Saturday, November 19, 2011

In power in the real world, out of favour in the virtual one: Why the PAP has few friends in cyberspace

Singapore's political elite are treated differently in the real world and in the virtual world.

In the real world, the People's Action Party (aka Men in White) has been kept in power since independence by winning the popular vote, thanks to support from six out of 10 voters in this year's General Election (GE).

In the virtual world, the MIW appear to be less popular. Almost every news item about Singapore on Internet news sites (Yahoo News) or discussion forums (hardwarezone) generates scorn and ridicule bordering on outright hostility towards the same party that rules our island nation.

This love-hate relationship has immediate and direct relevance to the defence of Singapore because citizen soldiers who do not support or respect the party in power are less likely to respond to a call to arms.

So why won't the majority of Singaporeans who voted for them speak out to defend the MIW?

Perhaps it is because the strength of this silent majority has been consistently over-stated through optimistic projections that they exist as a latent vote bank: Quiet, unassuming, not prone to theatrics (or hysterics, unlike the lunatic fringe), dependable and staunchly loyal to the end.

It is naive to think that this vote bank can be counted on, time after time, at every GE.

Indeed, some who voted for the MIW could have done so at odds with their personal convictions about the party. From anecdotal accounts, this group includes civil servants and Singapore Armed Forces (SAF) regulars who cling to the impression that marking an "X" against the party is tantamount to career suicide.

But ground sentiments over the cost of living and red hot topics such as the pace and direction of the immigration policy are not sweet. All that pent-up angst must go somewhere.

And so it surfaces during lunchtime chit chat when former civil servants castigate the system. It appears in cheeky email chains circulated by former SAF personnel (some very senior, mind you). It stokes lively debates in the virtual world where the MIW become the lightning rod for criticism for everything you can think of from pet ownership in the heartlands to weightier affairs of state.

The size and strength of the silent majority is also eroded through own goals and collateral damage from government decisions.

For example, it would be interesting to find out how residents in Rochor Centre would vote in a hypothetical replay of this year's GE, now that they know their homes will be torn down to make way for a new expressway. You don't have to be a political scientist to figure this one out.

The own goal that came close to killing the goalkeeper includes the remark that residents in Aljunied would have five years to repent if they voted for the Opposition. They did so anyway.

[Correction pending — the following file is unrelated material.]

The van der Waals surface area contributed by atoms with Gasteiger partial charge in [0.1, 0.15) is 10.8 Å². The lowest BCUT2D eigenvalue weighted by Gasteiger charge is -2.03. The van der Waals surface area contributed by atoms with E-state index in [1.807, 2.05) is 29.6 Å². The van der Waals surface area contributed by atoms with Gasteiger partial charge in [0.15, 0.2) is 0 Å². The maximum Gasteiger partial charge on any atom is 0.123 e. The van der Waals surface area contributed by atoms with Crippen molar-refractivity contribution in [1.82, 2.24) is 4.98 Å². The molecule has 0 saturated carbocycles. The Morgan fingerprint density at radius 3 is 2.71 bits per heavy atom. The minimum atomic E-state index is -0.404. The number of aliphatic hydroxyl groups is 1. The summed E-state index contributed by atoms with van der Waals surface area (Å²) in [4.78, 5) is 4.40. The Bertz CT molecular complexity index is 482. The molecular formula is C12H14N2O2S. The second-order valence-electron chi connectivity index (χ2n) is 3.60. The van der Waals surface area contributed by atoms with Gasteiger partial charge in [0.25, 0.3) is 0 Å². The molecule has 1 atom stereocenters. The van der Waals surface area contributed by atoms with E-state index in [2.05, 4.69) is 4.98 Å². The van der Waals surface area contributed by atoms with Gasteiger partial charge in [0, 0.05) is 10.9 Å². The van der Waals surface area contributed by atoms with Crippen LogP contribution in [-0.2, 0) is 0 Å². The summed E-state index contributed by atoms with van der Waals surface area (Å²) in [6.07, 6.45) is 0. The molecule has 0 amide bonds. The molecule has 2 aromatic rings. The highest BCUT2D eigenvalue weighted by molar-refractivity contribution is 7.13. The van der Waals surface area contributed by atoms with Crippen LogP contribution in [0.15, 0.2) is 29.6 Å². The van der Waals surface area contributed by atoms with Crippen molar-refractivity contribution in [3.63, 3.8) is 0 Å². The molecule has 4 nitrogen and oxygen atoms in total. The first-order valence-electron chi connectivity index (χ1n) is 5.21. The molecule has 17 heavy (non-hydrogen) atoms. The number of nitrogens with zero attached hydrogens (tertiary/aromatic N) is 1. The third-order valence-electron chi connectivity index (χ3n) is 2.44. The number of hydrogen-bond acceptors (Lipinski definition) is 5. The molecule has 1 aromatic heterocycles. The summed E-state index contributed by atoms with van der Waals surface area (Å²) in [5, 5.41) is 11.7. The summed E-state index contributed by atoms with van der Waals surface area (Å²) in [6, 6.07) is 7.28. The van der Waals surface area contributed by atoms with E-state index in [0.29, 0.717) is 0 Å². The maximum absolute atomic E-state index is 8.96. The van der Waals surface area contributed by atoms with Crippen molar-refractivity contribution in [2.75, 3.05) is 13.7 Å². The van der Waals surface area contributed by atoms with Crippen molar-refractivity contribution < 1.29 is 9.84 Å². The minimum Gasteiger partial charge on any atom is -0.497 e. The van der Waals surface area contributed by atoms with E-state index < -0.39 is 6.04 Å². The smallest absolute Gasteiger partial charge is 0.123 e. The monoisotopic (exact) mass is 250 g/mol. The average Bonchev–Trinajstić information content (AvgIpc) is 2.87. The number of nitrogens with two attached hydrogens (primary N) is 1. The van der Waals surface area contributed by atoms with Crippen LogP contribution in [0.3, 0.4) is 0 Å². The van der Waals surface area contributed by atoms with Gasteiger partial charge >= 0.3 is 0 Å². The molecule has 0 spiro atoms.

Another reason for the reticence of the silent majority may be this group's unfamiliarity with the Internet.

The generation of Singaporeans who lived through independence in 1965 is thinning out. This group of voters may genuinely value the MIW's contributions. But their impact on online discussions is limited to non existent because the vast majority are simply not net-savvy.

The MIW's Janus-like persona in the real and virtual world is compounded by lack of guidance from top party leadership on how exactly the social media beast should be tamed. They appear to have entrusted the social media campaign to younger cadres, perhaps believing that good looks and a winsome smile are all it takes for engaging younger voters and the Gen Ys.

But is this mission placed in good hands?

In my opinion, some cadres seem unready and unqualified to take on the scale and intensity of a social media campaign. There was this young candidate - undeniably photogenic - whose spoke about her desire to engage the young through the Internet (which is commendable) during her maiden press conference. But nothing much is seen or heard these days from this MP. Her initiation into the hearts and minds battle was also brutal as she had overlooked the most basic - repeat basic - task of cleaning up her Internet footprint before chasing her political ambition. Worse, the candidate deleted personal pictures after they had gone viral - adding fuel to the fire through an ultimately futile task. So this sort of novice is leading the MIW's charge in cyberspace? Good luck.

Like a one-song band singing the same tune, their strategy appears to hinge heavily on Facebook and Twitter, as if this is the answer to winning the hearts and minds of Singaporeans.

When I was allowed to shadow a MIW team during their May Day walkabout this year, I was surprised by the lack of ideas from one senior MIW candidate when he quizzed a journalist for ideas on how young Singaporeans could be engaged. The team eventually won their seats, but the impression that they are out of touch remains etched in my mind and is replayed whenever I read about the party's PR blunders.(For the record, I have a clip of the conversation which is interesting to watch.)